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USA 1976
Directed by
Alfred Hitchcock
120 minutes
Rated PG

Reviewed by
Bernard Hemingway
2.5 stars

Family Plot

Hitchcock’s final film (his 53rd) has a intriguing idea at its heart – that of the irony of a career criminal, Edward Shoebridge (William Devane), going to great lengths to conceal his past when his past is the very thing that will bring him the wealth for which he is willing to commit his crimes. It is however buried in an overlong, verbose script (by Ernest Lehman who had scripted North By Northwest, !959) and some rather unconvincing acting, notably by Barbara Harris as Madame Blanche, a fake psychic who with her taxi-driving boy friend, George (Bruce Dern), is trying to track down Shoebridge for a wealthy dupe who has offered her a $10,000 reward to find him.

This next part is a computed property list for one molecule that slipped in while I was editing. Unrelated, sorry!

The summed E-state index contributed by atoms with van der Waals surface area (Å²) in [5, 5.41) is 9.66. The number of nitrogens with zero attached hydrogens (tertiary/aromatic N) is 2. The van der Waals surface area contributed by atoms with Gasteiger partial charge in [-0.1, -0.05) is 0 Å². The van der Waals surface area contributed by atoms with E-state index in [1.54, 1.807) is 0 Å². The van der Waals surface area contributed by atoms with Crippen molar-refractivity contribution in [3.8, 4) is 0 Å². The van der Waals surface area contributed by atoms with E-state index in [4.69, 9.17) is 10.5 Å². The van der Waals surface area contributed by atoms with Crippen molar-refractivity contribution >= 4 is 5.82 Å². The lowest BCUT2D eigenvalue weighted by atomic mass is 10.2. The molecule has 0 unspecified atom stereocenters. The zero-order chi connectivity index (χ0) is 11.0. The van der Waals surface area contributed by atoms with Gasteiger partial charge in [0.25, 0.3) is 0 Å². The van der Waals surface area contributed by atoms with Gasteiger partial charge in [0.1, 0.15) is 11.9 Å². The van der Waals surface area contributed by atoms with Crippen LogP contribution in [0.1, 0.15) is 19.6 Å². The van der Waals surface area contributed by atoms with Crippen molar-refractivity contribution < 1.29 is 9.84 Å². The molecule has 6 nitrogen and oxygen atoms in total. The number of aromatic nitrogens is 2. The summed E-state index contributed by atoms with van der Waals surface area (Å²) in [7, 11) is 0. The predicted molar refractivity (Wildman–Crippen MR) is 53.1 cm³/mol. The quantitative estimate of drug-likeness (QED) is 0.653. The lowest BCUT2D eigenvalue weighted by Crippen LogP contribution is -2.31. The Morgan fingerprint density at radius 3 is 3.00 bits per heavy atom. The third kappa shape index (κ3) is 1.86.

There is one outstanding moment early in the film when Hitchcock creates a wonderful visual link between pursued and pursuer with a crane shot that swoops down across George’s taxi and picks up a mysterious woman crossing the road who, unbeknownst to George, is Shoebridge’s girlfriend (Karen Black). As usual Hitchcock has fun with the project including an amusing, self-reflexive  dig at the etiquette of church-goers (Hitchcock was a practicing Catholic) in a famous scene that involve the kidnapping of a bishop during Mass, but beyond that the film unnecessarily draws out its conventional thriller plott.




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